Words & Banter

More Than A Queen. A Symbol Of Royal Perfection.

Courtesy of Royal Collection Trust

Red assets.rebelmouse.io

I knew, like most people, that Queen Elizabeth II was in her last days. But when the news came, as expected as it was, it still made me sad. Not because I had lived in England for many years. Nor because I love English history, especially the Tudors, which, I might add, included Queen Elizabeth I. But because she unflaggingly, for 70 years (!), seemed never to make a wrong step, but always had the vision of how to “be Queen” perfectly in her sights, which meant putting country above self.

And while she wasn’t perfect, as none of us are, I defy anyone to walk the balancing act she did over the decades. Encountering changes and challenges not only personally, but as the symbolic head of state for her country … and doing it with grace, dignity, and respect.

Black assets.rebelmouse.io

I leave the history to Red, but I cannot stop thinking about how most of Great Britain has only known one head of state, Queen Elizabeth II. For that matter, that is true of Canada and the many other countries where the British Monarch is head of state.

She was a link to an almost vanished generation yet was a rock that helped stabilize decades of significant social change (and, family challenges) with dignity and humility. She was both an institution and an icon, and her loss will be enormous … for the family, the country, and the world. Queen Elizabeth II was a ruler for the ages, over the ages …

When Red first heard Black talking about the importance of "soft skills," she didn't even know what she was referring to, let alone that they would be important to her life. So, Black explained that it was a term used to describe intangible but essential skills, such as critical thinking and problem-solving, communications, and conflict management.

Red, trying to be sarcastic, then asked if there was such a thing as “hard skills,” Black matter-of-factly told her those are tangible and technical skills such as computer skills.

Of course, Black couldn’t pass up an opportunity for sarcasm and explained that although there’s consensus about the importance of soft skills, there’s debate about what they should be called, with her favorite being the Texas Education Agency (TEA) calling them "21st Century Skills" – although she's old enough to remember they were important in the 20th Century, too.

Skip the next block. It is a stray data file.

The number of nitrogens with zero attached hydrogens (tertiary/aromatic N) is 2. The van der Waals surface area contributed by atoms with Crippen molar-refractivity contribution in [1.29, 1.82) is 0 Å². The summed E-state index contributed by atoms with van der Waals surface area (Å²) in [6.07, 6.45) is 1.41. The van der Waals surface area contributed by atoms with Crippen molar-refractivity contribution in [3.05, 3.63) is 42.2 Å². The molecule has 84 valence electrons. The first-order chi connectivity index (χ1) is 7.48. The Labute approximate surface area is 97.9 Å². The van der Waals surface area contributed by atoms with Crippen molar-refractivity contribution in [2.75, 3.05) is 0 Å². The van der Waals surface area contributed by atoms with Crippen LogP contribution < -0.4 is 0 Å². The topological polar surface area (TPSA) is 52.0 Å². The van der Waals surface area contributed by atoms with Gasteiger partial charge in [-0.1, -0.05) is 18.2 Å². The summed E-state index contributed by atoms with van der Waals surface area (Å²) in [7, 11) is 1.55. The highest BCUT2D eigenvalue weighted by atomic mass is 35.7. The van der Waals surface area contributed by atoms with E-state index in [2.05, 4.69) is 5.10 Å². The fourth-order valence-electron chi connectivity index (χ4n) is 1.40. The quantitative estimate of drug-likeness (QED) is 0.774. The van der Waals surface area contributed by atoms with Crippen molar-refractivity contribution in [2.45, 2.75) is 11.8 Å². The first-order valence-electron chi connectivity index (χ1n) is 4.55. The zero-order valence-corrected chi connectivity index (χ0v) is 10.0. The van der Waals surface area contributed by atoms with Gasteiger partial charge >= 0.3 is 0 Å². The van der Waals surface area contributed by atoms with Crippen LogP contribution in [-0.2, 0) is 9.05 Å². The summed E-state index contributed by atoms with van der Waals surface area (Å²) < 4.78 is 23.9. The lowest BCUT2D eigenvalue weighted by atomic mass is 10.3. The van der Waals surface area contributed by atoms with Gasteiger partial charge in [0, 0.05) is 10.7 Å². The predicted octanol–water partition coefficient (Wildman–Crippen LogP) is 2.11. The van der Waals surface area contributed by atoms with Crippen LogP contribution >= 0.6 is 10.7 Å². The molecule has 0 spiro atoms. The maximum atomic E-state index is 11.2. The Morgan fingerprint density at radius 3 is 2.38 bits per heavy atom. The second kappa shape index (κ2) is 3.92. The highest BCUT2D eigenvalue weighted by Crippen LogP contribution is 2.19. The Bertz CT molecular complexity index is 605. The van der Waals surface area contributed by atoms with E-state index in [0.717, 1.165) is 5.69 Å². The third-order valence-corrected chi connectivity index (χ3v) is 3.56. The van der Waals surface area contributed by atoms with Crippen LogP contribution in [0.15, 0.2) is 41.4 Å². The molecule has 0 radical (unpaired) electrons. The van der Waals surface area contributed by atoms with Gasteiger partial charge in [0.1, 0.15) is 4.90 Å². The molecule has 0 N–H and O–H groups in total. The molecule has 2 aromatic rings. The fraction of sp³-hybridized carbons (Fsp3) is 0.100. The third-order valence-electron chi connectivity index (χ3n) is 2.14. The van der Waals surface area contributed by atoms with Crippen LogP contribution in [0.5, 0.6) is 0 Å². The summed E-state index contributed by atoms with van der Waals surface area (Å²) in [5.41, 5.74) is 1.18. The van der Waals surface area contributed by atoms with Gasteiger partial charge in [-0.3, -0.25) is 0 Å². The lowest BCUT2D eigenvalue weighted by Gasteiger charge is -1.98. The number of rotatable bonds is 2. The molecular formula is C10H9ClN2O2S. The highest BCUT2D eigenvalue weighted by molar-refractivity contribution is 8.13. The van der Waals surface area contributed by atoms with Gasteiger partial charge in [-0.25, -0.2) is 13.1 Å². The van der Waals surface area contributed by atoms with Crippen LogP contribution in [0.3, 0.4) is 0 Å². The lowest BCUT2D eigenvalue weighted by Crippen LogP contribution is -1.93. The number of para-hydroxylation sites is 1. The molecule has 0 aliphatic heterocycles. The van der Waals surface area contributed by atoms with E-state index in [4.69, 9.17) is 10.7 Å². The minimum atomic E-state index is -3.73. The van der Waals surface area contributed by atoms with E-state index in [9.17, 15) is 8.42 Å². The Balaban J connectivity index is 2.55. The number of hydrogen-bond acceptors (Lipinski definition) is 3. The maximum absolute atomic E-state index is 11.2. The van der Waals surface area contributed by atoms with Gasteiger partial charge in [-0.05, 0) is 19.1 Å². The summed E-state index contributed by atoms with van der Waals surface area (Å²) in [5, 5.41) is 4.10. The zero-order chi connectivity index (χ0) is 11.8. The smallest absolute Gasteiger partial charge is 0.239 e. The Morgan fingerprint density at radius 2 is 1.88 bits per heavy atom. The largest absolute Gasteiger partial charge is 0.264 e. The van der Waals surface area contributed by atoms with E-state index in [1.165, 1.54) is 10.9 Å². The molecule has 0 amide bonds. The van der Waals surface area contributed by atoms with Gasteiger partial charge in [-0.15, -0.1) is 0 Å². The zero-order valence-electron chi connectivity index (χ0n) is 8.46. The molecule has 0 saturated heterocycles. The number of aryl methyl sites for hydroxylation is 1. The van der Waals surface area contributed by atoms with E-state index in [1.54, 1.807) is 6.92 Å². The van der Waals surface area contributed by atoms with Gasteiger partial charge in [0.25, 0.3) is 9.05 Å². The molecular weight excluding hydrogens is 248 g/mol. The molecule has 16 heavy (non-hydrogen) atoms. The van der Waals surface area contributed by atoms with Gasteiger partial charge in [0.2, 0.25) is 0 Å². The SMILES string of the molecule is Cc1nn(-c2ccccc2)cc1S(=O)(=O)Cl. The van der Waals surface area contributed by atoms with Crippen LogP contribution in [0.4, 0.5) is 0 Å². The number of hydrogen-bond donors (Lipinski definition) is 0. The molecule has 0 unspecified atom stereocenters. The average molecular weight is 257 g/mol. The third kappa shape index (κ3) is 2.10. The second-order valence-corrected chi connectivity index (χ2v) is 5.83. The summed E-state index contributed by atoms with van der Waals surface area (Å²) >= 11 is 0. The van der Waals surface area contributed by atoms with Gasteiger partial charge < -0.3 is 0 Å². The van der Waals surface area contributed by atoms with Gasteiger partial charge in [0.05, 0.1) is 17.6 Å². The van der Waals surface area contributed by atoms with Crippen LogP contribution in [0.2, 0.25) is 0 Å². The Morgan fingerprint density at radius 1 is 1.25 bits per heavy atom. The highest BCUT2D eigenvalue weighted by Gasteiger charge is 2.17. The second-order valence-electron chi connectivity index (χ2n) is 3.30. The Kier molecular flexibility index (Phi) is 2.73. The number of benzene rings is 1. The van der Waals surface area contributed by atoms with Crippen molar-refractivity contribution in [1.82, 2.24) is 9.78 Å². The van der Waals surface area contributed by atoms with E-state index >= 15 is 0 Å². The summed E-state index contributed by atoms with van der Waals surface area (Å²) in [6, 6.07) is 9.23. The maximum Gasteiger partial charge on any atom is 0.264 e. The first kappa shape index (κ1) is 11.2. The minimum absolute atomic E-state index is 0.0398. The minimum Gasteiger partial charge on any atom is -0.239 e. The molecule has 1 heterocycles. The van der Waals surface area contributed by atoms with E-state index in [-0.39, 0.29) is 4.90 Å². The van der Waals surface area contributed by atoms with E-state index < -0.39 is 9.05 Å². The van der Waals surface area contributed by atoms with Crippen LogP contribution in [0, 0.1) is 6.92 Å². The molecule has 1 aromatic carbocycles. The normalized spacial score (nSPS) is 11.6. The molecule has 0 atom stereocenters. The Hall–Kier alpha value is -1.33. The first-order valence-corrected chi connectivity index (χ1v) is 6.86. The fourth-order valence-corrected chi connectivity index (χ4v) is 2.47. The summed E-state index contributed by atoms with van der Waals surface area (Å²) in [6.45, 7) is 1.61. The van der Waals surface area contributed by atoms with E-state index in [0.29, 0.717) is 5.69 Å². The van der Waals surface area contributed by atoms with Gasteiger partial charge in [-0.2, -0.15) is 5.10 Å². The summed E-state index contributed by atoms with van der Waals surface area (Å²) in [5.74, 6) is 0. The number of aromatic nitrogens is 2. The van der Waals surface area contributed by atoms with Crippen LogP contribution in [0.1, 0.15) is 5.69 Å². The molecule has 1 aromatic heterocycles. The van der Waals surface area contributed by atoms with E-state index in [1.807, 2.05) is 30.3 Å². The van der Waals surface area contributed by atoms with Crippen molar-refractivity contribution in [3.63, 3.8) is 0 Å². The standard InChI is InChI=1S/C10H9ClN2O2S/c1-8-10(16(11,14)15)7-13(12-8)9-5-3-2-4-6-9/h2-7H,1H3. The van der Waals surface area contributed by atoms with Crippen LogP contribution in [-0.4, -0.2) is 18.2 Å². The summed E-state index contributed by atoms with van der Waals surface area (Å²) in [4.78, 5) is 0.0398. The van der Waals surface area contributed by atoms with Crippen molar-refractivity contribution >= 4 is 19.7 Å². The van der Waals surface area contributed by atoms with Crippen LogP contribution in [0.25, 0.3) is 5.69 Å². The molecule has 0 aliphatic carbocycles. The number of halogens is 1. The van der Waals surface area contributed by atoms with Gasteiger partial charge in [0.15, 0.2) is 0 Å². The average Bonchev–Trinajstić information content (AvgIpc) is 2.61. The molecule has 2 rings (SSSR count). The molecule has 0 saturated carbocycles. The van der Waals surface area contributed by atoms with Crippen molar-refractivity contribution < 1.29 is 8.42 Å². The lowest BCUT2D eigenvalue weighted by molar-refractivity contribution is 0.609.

But would anyone call them “Mom Skills”? Well, Red couldn’t help but remember the time Black told her, “Your job is every bit as demanding as a corporate position, and, in fact, you use many of the same skill sets.”Not something Red could ever have imagined, but it made sense once she better understood what soft skills are and how they are used. But then Black took it a step further,

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Money. It’s the first thing Red thought about when her husband came home and, totally unexpectedly, told her he was fired. And what was the first thing she did? She freaked out (Black likes to say that Red finally used her theater degree), assuming the worst about their financial situation. And if that wasn’t bad enough, she was certain she couldn’t “do” personal finance.

She then made a third foolish assumption … that her sister Black, who had an M.B.A. in International Finance, would tell her what to do. Instead, after giving Red a few days to deal with her emotions, Black started to ask her basic questions about their financial situation, and it became obvious Red’s default setting was to “freak out”.

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Life rarely goes as planned. Sometimes, unplanned events only cause minor adjustments. But sometimes, they can put you in “crisis mode” and might require major transformations. Like the rainy Friday when Red’s husband came home and told her, totally unexpected, that he had been fired. In a split second, her life went from fairy tale to nightmare.

So, whether you freak out (Red’s default setting) or are feeling overwhelmed and uncertain where to start, when we relaunch this site in the New Year, there will be a section called **IT HAPPENS. Filled with tips and tools (and, of course, food for thought), we hope it will help you survive and thrive during even the most stressful life events.

Because we’ve experienced them, we know that a “crisis” can come in many different forms (financial, work, relationship, health, natural disaster, the list goes on), and what starts as one issue often impacts many aspects of your life. But, as Black recently explained to Red,

Every situation is different, but you can approach them in a similar way, although I did not tell you that at the time. I did not even let you know we were going through the steps one-by-one because, in your case, I knew we first had to deal with the emotional aspects. And, when I told you I thought your “crisis” would be the best thing that ever happened to you, you thought I was being nice. Even though I do not do nice.

Well, Black may not “do nice”, but she did help Red through her “crisis”, and along the way, managed to help Red see that adjusting her mindset and perspective could make all the difference.

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